BenRiach has started doing tours of their distillery not long ago. To book a tour you have to do more than just turn up at the distillery. Booking ahead and being with at least a group of four people is necessary. I thought to email the distillery anyway, since I’d really like to see the inner workings of a distillery which whiskies I like so much. Luckily for me another group had booked for the week I was in the area and I could join them.
When we arrived at the distillery I met Ewan George and he was okay with Anneke and Ot joining the tour too, as long as Anneke walked out if Ot started crying or being annoying for the others. No problem there, she usually is rather quiet.
To my confusion and surprise when the tour started we were greated by Ronnie Routledge. The name rang a bell, but not with BenRiach in combination, but since The BenRiach Company had just bought Glenglassaugh (I wonder when it will become GlenGlassaugh) he just happened to be around. As he said himself: “I have been made redundant but Billie wants to keep me on anyway. I just have to find something to do”.
Although he had only been at BenRiach for a short while he knew a lot about the process and we started the tour on the malt floor. That thing is used for only a few weeks per year to peat the barley for the peated BenRiachs. No surprise to find it empty on the day we were there. That did, however, give us the chance to see everything and walk through the kiln!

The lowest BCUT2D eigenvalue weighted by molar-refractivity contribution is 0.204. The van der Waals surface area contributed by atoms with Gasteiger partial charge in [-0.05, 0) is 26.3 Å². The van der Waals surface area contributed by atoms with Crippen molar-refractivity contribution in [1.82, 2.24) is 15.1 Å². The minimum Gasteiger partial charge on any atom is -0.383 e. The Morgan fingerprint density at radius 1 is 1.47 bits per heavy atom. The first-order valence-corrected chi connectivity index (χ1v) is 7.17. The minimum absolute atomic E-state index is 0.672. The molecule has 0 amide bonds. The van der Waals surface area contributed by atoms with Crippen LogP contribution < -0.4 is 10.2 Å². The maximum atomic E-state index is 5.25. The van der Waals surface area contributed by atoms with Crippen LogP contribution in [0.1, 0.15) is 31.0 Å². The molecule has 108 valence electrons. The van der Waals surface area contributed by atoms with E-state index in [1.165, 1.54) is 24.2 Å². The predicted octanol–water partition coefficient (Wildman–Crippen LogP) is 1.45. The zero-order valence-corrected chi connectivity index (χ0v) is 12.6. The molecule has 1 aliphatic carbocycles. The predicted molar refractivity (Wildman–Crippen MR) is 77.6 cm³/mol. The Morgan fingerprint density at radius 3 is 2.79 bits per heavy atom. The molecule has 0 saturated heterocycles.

After that it was the standard round of mashtuns, washbacks and stills. The washbacks are stainless less, so I wanted to know if Ronnie thinks that makes a difference. Some distilleries tell you it does, other don’t. Ronnie Routledge thinks it doesn’t make a difference since the bacteria in the wood that are supposed to make a difference will all die after each fill when the washback is steam cleaned. Makes sense, right?
Oh yeah. We also tasted the wash and it was rather drinkable compared to what I’m used to. Very malty of course, but also still a bit sweet.
The stills are aligned nicely and were running when we were in the still room. A nice, hot and humid experience and Anneke kept Ot away for a bit in a somewhat cooler area.
After looking around in the still house another very important part of the tour started, the warehouses! Even though the warehouses are all duty free we were allowed to enter and have a few drams. A lovely experience with drams that will be reviewed in more depth later.
Before heading there we were able to taste the unpeated newmake that happened to be around in the filling store. The talk Ronnie had about 67% of BenRiach’s output going to blenders was rather enlightening. Things like “for blending you use crap wood, since you only using it for aging. The good wood is used for single malts and flavour”. The ‘crap wood’ bit is a quote.
Suffice to say we started with a 1975 refill sherry butt, then an 8 year old claret cask (probably refill), a 14 year old with a PX finish since 2011, 8 year old peated malt from a bourbon cask and a five year old virgin oak cask.
Regretably I don’t have a sample of the 1975, but believe me when I say it was good. Not as good as some 1976s or the Asta Morris 1975, but very good nonetheless.
After a few drams it was time for a wrap up and we headed into the distillery office where they set up a wee shop. I happened to find this baby, at the original price. I just had to buy it and blow my entire whisky budget on the first day of the trip…
What I didn’t know by the way, is that Longmorn is just behind BenRiach and uses the same driveway. We were a bit early for the tour so we walked around there for a bit as well.